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Groundwater Recharge from Run-off, Infiltration and Percolation

De

Groundwater constitutes the most important reservoir of available clean water. Due to its overexploitation, some anthropogenic mismanagement on the surface and the overloading of the cleanup potential of subsurface, many of the groundwater systems used for water supply are in jeopardy. The problem is very severe in dry-lands, but also in urban, industrial, agricultural and traffic areas.


This book first addresses the recharge fluxes relating both to the quantity and quality of groundwater. In order to face the threats to the water supply and to be able to maintain a sustainable water management policy, detailed knowledge is needed on the surface-to-subsurface transformation link in the water cycle. Secondly, a comparison of both the traditional and modern approaches to determine groundwater recharge is presented. The traditional approach to determine groundwater recharge is based on water balance estimates and hydraulic considerations, which yield instantaneous values at best but do not integrate the totality of recharge pathways in time and space. In contrast, environmental tracers integrate these factors. Finally, the fate of groundwater recharge in the subsurface by hydraulic and geologic means is explained in detail, in order to stimulate adapted groundwater-management strategies and to better assess consequences of climate changes on groundwater resources as a whole.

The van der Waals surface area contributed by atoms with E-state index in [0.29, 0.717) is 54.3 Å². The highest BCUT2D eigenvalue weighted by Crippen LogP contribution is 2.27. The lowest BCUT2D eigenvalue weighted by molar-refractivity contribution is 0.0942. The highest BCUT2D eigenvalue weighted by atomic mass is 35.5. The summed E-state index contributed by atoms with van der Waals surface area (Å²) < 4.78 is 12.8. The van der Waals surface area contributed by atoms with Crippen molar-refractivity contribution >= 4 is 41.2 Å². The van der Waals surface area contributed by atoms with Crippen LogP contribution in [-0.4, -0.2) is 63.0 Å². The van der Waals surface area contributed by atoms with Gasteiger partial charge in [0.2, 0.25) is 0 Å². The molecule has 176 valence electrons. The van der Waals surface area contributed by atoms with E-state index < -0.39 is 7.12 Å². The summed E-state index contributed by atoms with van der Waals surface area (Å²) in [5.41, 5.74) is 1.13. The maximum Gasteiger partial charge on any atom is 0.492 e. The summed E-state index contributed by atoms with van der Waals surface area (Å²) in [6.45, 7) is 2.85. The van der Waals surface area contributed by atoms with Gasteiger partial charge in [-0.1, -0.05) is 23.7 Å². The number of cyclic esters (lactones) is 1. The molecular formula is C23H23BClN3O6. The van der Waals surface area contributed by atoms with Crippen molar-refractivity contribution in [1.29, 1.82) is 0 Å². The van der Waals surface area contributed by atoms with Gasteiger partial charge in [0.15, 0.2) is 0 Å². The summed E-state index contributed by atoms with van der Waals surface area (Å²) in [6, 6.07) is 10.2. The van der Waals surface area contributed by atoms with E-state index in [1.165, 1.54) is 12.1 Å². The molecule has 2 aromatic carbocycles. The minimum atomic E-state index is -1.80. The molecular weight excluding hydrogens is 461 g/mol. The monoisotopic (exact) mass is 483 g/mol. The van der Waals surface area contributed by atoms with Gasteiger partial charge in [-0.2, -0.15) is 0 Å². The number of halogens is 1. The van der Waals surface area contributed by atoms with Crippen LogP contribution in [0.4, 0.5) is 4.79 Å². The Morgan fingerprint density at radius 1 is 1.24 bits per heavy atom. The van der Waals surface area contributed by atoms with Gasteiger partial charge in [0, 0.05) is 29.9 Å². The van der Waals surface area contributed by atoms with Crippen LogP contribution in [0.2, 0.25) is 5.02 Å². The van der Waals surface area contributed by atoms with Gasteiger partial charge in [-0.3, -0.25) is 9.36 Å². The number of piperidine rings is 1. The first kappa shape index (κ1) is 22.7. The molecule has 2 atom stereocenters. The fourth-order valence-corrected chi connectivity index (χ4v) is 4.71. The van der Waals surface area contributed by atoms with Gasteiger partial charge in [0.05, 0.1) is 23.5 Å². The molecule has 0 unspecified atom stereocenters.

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Groundwater constitutes the most important reservoir of available clean water. Due to its overexploitation, some anthropogenic mismanagement on the surface and the overloading of the cleanup potential of subsurface, many of the groundwater systems used for water supply are in jeopardy. The problem is very severe in dry-lands, but also in urban, industrial, agricultural and traffic areas.
This book first addresses the recharge fluxes relating both to the quantity and quality of groundwater. In order to face the threats to the water supply and to be able to maintain a sustainable water management policy, detailed knowledge is needed on the surface-to-subsurface transformation link in the water cycle. Secondly, a comparison of both the traditional and modern approaches to determine groundwater recharge is presented. The traditional approach to determine groundwater recharge is based on water balance estimates and hydraulic considerations, which yield instantaneous values at best but do not integrate the totality of recharge pathways in time and space. In contrast, environmental tracers integrate these factors. Finally, the fate of groundwater recharge in the subsurface by hydraulic and geologic means is explained in detail, in order to stimulate adapted groundwater-management strategies and to better assess consequences of climate changes on groundwater resources as a whole.